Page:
Many pilots appear to be particularly susceptible to the effects of aspartame ingestion.  They have reported numerous serious toxicity effects including grand mal seizures in the cockpit (Stoddard 1995). Nearly 1,000 cases of pilot reactions have been reported to the Aspartame Consumer Safety Network Pilot Hotline (Stoddard 1995). This susceptibility may be related to ingesting methanol at altitude as suggested in a letter from Dr. Phil Moskal, Professor of Microbiology, Biochemistry, and Pathology, Chairman of the Department of Pathology, Director of Public Health Laboratories (Moskal 1990), or it may simply be that some pilots tend to ingest large quantities of aspartame during a flight.  Whatever the case, numerous warnings about aspartame dangers have appeared in piloting journals including:

The Aviation Consumer (1988),
Aviation Medical Bulletin (1988),
Pacific Flyer (1988),
CAA General Aviation (1989),
Aviation Safety Digest (1989),
General Aviation News (1989),
Plane & Pilot (1990),
Canadian General Aviation News (1990),
National Business Aircraft Association Digest (NBAA Digest 1993),
International Council of Air Shows (ICAS 1995), and Pacific Flyer (1995). 
Both the U.S. Air Force's magazine "Flying Safety" and the U.S. Navy's magazine, "Navy Physiology" published articles warning about the many dangers of aspartame including the cumulative deleterious effects of methanol and the greater likelihood of birth defects.

The articles note that the ingestion of aspartame may make pilots more susceptible to seizures and vertigo (US Air Force 1992).  Countless other toxicity effects have been reported to the FDA (DHHS 1995), other independent organizations (Stoddard 1995), and independent scientists (e.g., 80 cases of seizures were reported to Dr. Richard Wurtman, Food (1986)).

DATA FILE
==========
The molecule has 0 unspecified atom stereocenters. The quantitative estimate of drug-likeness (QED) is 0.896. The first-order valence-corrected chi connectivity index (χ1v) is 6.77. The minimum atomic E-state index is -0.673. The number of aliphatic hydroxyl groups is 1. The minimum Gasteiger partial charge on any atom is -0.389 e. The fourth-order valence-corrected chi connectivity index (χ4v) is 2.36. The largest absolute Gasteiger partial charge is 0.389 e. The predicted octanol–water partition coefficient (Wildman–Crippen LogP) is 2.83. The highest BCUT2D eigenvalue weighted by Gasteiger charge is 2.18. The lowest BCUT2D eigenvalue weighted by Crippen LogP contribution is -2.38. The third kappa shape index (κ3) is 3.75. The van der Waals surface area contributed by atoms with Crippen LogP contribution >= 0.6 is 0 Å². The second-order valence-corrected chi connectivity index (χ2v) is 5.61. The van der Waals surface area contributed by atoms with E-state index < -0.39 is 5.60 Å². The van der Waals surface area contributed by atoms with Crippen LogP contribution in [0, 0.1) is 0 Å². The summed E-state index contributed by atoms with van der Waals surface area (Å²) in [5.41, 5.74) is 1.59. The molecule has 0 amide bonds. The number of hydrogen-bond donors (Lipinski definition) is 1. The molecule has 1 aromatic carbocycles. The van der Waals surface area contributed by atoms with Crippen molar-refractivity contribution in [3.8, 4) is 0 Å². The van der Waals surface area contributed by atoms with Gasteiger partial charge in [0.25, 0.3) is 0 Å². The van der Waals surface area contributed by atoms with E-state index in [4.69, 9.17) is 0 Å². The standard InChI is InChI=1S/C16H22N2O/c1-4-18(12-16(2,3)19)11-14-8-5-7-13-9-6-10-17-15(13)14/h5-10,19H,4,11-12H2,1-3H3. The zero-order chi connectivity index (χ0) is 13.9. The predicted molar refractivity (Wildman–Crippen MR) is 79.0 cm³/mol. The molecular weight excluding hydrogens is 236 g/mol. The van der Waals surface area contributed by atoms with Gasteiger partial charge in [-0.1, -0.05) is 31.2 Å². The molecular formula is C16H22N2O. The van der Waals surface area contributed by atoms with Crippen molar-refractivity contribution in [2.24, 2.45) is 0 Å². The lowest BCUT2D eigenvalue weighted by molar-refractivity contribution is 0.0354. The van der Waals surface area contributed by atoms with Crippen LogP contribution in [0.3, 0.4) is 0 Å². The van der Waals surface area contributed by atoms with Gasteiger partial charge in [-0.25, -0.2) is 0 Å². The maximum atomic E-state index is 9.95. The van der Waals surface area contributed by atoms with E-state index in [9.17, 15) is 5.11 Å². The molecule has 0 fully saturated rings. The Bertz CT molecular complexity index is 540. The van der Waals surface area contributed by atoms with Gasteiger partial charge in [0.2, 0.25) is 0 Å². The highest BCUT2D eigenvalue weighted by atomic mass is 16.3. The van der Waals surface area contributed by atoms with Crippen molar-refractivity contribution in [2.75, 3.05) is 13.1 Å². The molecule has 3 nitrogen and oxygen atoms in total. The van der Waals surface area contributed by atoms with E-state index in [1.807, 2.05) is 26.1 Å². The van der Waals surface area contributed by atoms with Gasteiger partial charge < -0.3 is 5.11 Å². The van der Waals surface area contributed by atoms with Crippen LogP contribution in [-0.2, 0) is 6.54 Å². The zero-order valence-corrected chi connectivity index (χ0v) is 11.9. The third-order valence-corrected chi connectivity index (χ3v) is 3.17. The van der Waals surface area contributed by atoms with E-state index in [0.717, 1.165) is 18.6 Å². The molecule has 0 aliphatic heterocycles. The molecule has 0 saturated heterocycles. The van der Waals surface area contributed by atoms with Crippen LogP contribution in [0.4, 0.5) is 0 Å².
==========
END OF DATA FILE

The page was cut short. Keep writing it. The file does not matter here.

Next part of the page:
Frequently, aspartame toxicity is misdiagnosed as a specific disease. This has yet to be reported in the scientific literature, yet it has been reported countless times to independent organizations and scientists (Stoddard 1995).  In other cases, it has been reported that chronic aspartame ingestion has triggered or worsened certain chronic illnesses.  Nearly 100% of the time, the patient and physician assume that these worsening conditions are simply a normal progression of the illness.  Sometimes that may be the case, but many times it is chronic aspartame poisoning.  According to researchers and physicians studying the adverse effects of aspartame, the following list contains a selection of chronic illnesses which may be caused or worsened by the chronic, long-term ingestion of aspartame. (Stoddard 1995)*:      
Brain tumors              
Multiple sclerosis     
Chronic fatigue syndrome     
Parkinson's Disease       
Mental retardation        
Birth defects             
Arthritis (including Rheumatoid)     
Chemical Sensitivities    
Attention Deficit Disorder      
*Note: In some cases such as MS, the severe symptoms mimic or exacerbate the illness,             but do not cause the disease. 
Also, please note that this is an incomplete list.  Clearly, ingestion of a very slow poison (as discussed in other FAQs) is not beneficial to anyone who has a chronic illness. 

Finally, potential toxicity effects from aspartame including brain cancer (as seen in pre-approval research) and effects on fetal brain and nervous system development will be discussed in other FAQs. 
How often are such effects seen? 
Until recently approximately 90% of aspartame sales were in the United States (Monsanto 1994).  Other countries are now being inundated with aspartame, but it will be some time until they begin to feel the full effects of aspartame toxicity on the general population.